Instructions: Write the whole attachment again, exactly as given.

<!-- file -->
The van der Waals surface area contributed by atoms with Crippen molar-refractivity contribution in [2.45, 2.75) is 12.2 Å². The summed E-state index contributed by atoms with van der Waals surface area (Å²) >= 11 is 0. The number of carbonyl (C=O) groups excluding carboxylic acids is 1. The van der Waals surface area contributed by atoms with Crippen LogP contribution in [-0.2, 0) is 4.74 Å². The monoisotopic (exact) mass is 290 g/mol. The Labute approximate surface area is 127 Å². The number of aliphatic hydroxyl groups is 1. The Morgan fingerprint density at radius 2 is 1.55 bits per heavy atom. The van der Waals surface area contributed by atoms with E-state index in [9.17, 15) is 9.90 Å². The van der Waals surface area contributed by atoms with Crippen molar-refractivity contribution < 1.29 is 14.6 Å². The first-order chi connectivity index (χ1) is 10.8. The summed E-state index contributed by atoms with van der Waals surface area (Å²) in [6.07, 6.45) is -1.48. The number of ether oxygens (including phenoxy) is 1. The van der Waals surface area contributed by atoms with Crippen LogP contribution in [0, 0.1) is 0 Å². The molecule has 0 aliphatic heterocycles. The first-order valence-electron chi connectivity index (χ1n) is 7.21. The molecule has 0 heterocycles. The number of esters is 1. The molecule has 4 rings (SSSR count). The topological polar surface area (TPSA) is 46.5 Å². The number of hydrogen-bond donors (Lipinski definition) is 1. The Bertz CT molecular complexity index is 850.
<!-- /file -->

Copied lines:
The van der Waals surface area contributed by atoms with Crippen molar-refractivity contribution in [2.45, 2.75) is 12.2 Å². The summed E-state index contributed by atoms with van der Waals surface area (Å²) >= 11 is 0. The number of carbonyl (C=O) groups excluding carboxylic acids is 1. The van der Waals surface area contributed by atoms with Crippen LogP contribution in [-0.2, 0) is 4.74 Å². The monoisotopic (exact) mass is 290 g/mol. The Labute approximate surface area is 127 Å². The number of aliphatic hydroxyl groups is 1. The Morgan fingerprint density at radius 2 is 1.55 bits per heavy atom. The van der Waals surface area contributed by atoms with E-state index in [9.17, 15) is 9.90 Å². The van der Waals surface area contributed by atoms with Crippen molar-refractivity contribution < 1.29 is 14.6 Å². The first-order chi connectivity index (χ1) is 10.8. The summed E-state index contributed by atoms with van der Waals surface area (Å²) in [6.07, 6.45) is -1.48. The number of ether oxygens (including phenoxy) is 1. The van der Waals surface area contributed by atoms with Crippen LogP contribution in [0, 0.1) is 0 Å². The molecule has 0 aliphatic heterocycles. The first-order valence-electron chi connectivity index (χ1n) is 7.21. The molecule has 0 heterocycles. The number of esters is 1. The molecule has 4 rings (SSSR count). The topological polar surface area (TPSA) is 46.5 Å². The number of hydrogen-bond donors (Lipinski definition) is 1. The Bertz CT molecular complexity index is 850.